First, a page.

Author(s): Kovács, András
Date: 2012
Abstract: The article analyzes the newest survey results on antisemitic prejudices, antisemitic political discourses, and political antisemitism in present-day Hungary. According to the research findings, during the first decade and a half after the fall of communism, 10%-15% of the Hungarian adult population held a strong antisemitic prejudice. Surveys conducted after 2006 show not only an increase in the absolute percentage of antisemites, but also an increase in the proportion of antisemites who embed their antisemitism in the political context. This phenomenon is linked with the appearance on the political scene of Jobbik, a more or less openly antisemitic party. When examining the causes of antisemitism, the most interesting finding was that the strength of antisemitic feelings is regionally different and that these differences correlate with the strength of Jobbik’s support in the various regions. Accordingly, we hypothesized that support for a far-right party is not a consequence of antisemitism, but conversely should be regarded as a factor that mobilizes attitudes leading to antisemitism. Thus, antisemitism is—at least in large part—a consequence of an attraction to the far right rather than an explanation for it. While analyzing antisemitic discourse, we found that the primary function of the discourse is not to formulate anti-Jewish political demands but
to establish a common identity for groups that, for various reasons and motives, have turned against the liberal parliamentary system that replaced communism.
Date: 2018
Date: 2011
Abstract: Democratic polities continue to be faced with politics of resentment. Along with resurgent counter-cosmopolitanism and anti-immigrant prejudice, various political agents have mobilized old and modernized antisemitism in European democracies. The first comparative study of its kind, this book rigorously examines the contemporary relevance of antisemitism and other politicized resentments in the context of the European Union and beyond. Presenting new approaches and state-of-the-art research by leading authorities in the field, the volume combines comparative work and political theorizing with ten single country studies using qualitative and quantitative data from Eastern and Western Europe. The result is a new and sober set of arguments and findings, demonstrating that antisemitism and counter-cosmopolitan resentment are still all too present human rights challenges in today’s cosmopolitan Europe.

Contents:

I. Foundations
Politics and Resentment: Examining Antisemitism and Counter-Cosmopolitanism in the European Union and Beyond
Lars Rensmann & Julius H. Schoeps
II. European Comparisons
Is There a New “European Antisemitism”? Public Opinion and Comparative Empirical Research in Europe
Werner Bergmann
“Against Globalism”: Counter-Cosmopolitan Discontent and Antisemitism in Mobilizations of European Extreme Right Parties
Lars Rensmann
Antisemitism and Anti-Americanism: Comparative European Perspectives
Andrei S. Markovits
Playing the Nazi-Card: Israel, Jews, and Antisemitism
Paul Iganski & Abe Sweiry
III. Eastern Europe
The Empire Strikes Back: Antisemitism in Russia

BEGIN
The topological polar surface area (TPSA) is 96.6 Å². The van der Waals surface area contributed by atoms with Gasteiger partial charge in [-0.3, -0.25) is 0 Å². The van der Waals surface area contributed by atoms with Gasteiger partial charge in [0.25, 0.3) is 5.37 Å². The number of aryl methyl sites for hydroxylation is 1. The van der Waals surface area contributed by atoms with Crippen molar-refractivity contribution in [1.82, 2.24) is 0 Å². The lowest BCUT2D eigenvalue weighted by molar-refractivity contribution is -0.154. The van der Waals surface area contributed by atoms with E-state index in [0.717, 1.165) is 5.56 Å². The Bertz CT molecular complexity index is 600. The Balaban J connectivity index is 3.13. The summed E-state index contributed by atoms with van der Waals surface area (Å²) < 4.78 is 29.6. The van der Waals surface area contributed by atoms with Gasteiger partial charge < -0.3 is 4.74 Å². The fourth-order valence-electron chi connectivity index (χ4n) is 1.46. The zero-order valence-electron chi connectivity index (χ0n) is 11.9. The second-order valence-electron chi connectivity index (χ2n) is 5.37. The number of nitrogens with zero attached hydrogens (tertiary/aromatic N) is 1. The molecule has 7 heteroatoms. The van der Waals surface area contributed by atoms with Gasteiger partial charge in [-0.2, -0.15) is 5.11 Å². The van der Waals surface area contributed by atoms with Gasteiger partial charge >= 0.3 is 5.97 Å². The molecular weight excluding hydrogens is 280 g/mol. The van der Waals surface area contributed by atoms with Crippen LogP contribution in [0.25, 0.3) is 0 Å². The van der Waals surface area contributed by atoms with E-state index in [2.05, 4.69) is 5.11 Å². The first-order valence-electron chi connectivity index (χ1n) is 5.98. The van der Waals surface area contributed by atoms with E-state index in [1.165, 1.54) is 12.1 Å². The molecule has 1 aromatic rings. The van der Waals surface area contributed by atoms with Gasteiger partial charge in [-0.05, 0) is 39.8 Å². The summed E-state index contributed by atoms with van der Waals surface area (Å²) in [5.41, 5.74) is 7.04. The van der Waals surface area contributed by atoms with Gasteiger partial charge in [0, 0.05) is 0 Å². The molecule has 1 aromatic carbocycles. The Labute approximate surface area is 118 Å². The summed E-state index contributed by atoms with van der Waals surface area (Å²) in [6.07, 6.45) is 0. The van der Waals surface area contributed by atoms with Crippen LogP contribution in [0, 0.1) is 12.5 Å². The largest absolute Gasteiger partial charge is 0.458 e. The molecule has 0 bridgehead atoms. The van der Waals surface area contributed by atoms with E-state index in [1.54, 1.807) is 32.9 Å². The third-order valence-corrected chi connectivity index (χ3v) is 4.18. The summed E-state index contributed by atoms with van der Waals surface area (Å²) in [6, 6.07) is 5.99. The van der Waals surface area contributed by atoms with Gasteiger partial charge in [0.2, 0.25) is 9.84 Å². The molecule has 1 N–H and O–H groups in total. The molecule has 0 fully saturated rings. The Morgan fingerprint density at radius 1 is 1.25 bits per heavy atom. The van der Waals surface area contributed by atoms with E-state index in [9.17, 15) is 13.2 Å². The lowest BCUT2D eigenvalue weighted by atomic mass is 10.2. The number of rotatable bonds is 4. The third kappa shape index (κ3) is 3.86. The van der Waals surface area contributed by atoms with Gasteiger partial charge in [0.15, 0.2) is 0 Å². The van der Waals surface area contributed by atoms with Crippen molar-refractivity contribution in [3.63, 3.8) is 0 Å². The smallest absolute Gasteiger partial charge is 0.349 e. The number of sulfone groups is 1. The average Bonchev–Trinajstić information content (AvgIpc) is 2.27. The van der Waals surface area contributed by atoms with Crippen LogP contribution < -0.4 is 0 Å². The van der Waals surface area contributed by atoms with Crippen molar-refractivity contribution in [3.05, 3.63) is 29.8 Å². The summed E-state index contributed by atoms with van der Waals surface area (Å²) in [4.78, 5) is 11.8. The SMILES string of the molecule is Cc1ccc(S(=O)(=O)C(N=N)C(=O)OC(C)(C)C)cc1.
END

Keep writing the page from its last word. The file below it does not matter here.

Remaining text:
Stella Rock & Alexander Verkhovsky
Hatred Towards Jews as a Political Code? Antisemitism in Hungary
András Kovács
The Resilience of Legacies: Antisemitism in Poland and the Ukraine
Ireneusz Krzemiński
IV. Western Europe
Beyond the Republican Model: Antisemitism in France
Jean-Yves Camus
The Liberal Tradition and Unholy Alliances of the Present: Antisemitism in the United Kingdom
Michael Whine
Political Cultures of Denial? Antisemitism in Sweden and Scandinavia
Henrik Bachner
Erosion of a Taboo: Antisemitism in Switzerland
Christina Späti
Anti-Jewish Guilt Deflection and National Self-Victimization: Antisemitism in Germany
Samuel Salzborn
V. Epilogue
Theorizing Antisemitism and Counter-Cosmopolitanism in the Global Age: A Political Crisis of Postmodernity?
Lars Rensmann
Date: 2007
Abstract: With contributions from a dozen American and European scholars, this volume presents an overview of Jewish writing in post–World War II Europe. Striking a balance between close readings of individual texts and general surveys of larger movements and underlying themes, the essays portray Jewish authors across Europe as writers and intellectuals of multiple affiliations and hybrid identities. Aimed at a general readership and guided by the idea of constructing bridges across national cultures, this book maps for English-speaking readers the productivity and diversity of Jewish writers and writing that has marked a revitalization of Jewish culture in France, Germany, Austria, Italy, Great Britain, the Netherlands, Hungary, Poland, and Russia.

Introduction Thomas Nolden and Vivian Liska
1. Secret Affinities: Contemporary Jewish Writing in Austria Vivian Liska
2. Writing against Reconciliation: Contemporary Jewish Writing in Germany Stephan Braese
3. Remembering or Inventing the Past: Second-Generation Jewish Writers in the Netherlands Elrud Ibsch
4. Bonds with a Vanished Past: Contemporary Jewish Writing in Scandinavia Eva Ekselius
5. Imagined Communities: Contemporary Jewish Writing in Great Britain Bryan Cheyette
6. A la recherche du Judaïsme perdu: Contemporary Jewish Writing in France Thomas Nolden
7. Ital'Yah Letteraria: Contemporary Jewish Writing in Italy Christoph Miething
8. Writing along Borders: Contemporary Jewish Writing in Hungary Péter Varga with Thomas Nolden
9. Making Up for Lost Time: Contemporary Jewish Writing in Poland Monika Adamczyk-Garbowska
10. De-Centered Writing: Aspects of Contemporary Jewish Writing in Russia Rainer Grübel and Vladimir Novikov
Author(s): Echikson, William
Date: 2019